This post has been contributed by Professor Charles Sampford, Director of The Institute for Ethics, Governance and Law (IEGL) and member of the Law Futures Centre

It would seem that we are facing no less than a national integrity crisis in which the routine abuse of power, the rejection of ethical standards and the undermining of integrity agencies is commonplace. This is leading to a self-perpetuating downward spiral in which unprincipled behaviour secures re-election and further reduces voter trust and hope. 

Integrity reform is absolutely necessary. But it is entirely possible. It can and will happen if voters are so sick of the abuses that they demand ‘Integrity Now’ and political success is dependent on effective integrity reforms. Australia has a proud history of integrity reforms from the secret ballot and universal suffrage to the comprehensive post-Fitzgerald reforms in Queensland.

In considering how Australians should respond to this crisis, it is worthwhile comparing how two states responded to their own integrity crises in 1989. Nick Greiner won the NSW election in 1988 and followed the Hong Kong model which was then considered best practice anti-corruption reform. That model involved a strong anti-corruption law and, to enforce it, a strong Independent Commission Against Corruption (ICAC) with permanent royal commission powers.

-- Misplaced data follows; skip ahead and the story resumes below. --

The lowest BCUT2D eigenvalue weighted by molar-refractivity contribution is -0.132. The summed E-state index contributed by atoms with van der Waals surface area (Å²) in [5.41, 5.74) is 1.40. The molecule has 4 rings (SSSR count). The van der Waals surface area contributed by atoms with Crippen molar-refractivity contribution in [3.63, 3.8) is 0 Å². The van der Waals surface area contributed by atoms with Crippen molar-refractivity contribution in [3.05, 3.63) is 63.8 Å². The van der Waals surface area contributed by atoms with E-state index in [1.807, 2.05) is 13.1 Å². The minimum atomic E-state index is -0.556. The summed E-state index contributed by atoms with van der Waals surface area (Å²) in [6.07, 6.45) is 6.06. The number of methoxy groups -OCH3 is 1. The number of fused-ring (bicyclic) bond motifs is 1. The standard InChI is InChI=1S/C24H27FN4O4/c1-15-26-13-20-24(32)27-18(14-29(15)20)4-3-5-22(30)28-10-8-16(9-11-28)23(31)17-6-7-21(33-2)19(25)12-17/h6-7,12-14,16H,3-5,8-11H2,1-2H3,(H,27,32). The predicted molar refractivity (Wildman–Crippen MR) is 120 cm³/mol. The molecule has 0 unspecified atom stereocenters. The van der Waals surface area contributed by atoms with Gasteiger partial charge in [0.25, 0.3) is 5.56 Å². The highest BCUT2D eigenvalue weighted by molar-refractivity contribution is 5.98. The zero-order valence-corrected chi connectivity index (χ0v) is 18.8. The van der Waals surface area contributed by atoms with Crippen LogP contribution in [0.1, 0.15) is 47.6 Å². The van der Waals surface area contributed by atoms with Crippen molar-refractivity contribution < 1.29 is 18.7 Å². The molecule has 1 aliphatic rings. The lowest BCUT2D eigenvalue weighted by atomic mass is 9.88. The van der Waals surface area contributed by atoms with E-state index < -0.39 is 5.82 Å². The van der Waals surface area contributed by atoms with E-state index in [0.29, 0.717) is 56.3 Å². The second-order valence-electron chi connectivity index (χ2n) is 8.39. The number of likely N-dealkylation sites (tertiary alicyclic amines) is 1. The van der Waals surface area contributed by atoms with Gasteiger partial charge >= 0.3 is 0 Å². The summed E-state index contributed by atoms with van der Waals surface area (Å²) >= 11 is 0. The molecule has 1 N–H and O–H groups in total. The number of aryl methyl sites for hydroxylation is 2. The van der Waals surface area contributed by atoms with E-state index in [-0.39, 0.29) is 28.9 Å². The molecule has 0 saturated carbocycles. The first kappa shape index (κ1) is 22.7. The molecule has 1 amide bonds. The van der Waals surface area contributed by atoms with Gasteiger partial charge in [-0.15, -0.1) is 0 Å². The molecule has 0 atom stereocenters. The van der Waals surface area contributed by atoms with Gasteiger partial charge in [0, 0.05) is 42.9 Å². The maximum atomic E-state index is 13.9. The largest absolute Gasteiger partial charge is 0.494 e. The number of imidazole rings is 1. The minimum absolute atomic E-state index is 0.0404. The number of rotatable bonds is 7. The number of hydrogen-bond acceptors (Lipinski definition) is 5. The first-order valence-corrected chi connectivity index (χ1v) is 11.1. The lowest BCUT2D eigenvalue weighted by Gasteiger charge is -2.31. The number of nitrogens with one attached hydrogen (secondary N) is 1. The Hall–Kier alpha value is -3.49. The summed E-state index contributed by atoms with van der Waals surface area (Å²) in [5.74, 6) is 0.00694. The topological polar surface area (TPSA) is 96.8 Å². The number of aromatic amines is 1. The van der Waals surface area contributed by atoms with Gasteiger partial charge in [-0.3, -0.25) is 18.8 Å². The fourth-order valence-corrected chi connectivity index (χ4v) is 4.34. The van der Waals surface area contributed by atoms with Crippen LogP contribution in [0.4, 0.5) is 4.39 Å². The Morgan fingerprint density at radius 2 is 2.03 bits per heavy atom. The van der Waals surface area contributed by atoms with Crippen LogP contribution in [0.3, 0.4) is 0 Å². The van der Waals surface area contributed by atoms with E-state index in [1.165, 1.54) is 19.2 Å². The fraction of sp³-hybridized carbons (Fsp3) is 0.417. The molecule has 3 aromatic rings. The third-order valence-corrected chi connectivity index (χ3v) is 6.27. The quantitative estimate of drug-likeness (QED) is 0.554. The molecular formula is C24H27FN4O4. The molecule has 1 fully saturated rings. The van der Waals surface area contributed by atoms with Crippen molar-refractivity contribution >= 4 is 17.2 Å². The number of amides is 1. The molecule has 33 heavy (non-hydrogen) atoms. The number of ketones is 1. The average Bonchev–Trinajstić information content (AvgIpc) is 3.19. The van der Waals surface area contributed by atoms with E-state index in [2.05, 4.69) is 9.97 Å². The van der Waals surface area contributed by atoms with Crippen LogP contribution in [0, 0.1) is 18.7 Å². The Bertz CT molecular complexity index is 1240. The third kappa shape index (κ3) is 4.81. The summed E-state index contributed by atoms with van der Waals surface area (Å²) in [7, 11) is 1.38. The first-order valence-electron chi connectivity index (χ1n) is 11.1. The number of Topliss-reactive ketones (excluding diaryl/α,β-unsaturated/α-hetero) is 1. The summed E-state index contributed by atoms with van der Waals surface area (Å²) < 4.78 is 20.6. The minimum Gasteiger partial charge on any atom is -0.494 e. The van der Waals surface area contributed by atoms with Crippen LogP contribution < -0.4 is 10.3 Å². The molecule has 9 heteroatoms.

At the same time Greiner was establishing ICAC, Queensland awaited the report from what was possibly the most dramatic and influential Commission of Inquiry in Australia’s history – the Commission of Inquiry into Possible Illegal Activities and Associated Police Misconduct (the “Fitzgerald Inquiry”). Following shocking revelations in public hearings, the two major parties were attempting to outdo each other in promises to fully implement its recommendations, torturing their thesauruses to find ways to circumvent the mathematical inevitability that there is no way to go beyond 100 per cent. Queenslanders were keen to find out what had gone wrong. But they were also very keen to find out what Commissioner Fitzgerald thought they should do about it. And it was in the latter that he achieved the most lasting influence locally and internationally. He did recommend an ICAC (called variously the Criminal Justice Commission, the Crime and Misconduct Commission and, more recently, the Crime and Corruption Commission). But he did not think Queensland should rely on anti-corruption laws and institutions alone. Many other complementary reforms were needed. But he did not set out to prescribe them. He did not claim to have all the answers. But he had a very good idea of what the governance questions were and a process for answering them. He recommended a process of reform that has not been bettered in any other jurisdiction. That governance reform process was led by an independent Electoral and Administrative Review Commission (EARC). On each of 27 different issues, EARC (a) did an in depth study with the assistance of expert consultants; (b) published an issues paper: (c) called for public submissions and held public seminars and hearings; (d) responded to public submissions; (e) produced a final report to parliament with its recommendations resulting in the formation of a parliamentary committee which received further submissions and sometimes commissioned further papers and delivered its own report to parliament before the normal legislative process began. While it was appropriate for the Parliament to form its own conclusions, the recognition by all major parties that reform was necessary, the quality of EARC’s work and the inclusiveness of the process meant that most of the proposals were accepted. EARC also had the benefit of looking at the whole system of governance in Queensland and could understand the way existing institutions operated and how new ones might fit. By examining all the relevant institutions they could better understand how each interacted with the others. The result was an integrated set of norms, laws and institutions that would improve the governance of Queensland, promote integrity and reduce corruption. Because of the strong ethical foundation and the prominence given to public sector ethics, I called it an ethics regime in 1991. The Organisation for Economic Co-operation and Development (OECD) adopted the idea but changed the name to “ethics infrastructure” in 1996. Jeremy Pope, the first CEO of Transparency International visited Australia and saw the same benefits in the approach and called it an “integrity system” in 1997. Under these various names the multi-institutional approach has become the new gold standard for governance reform.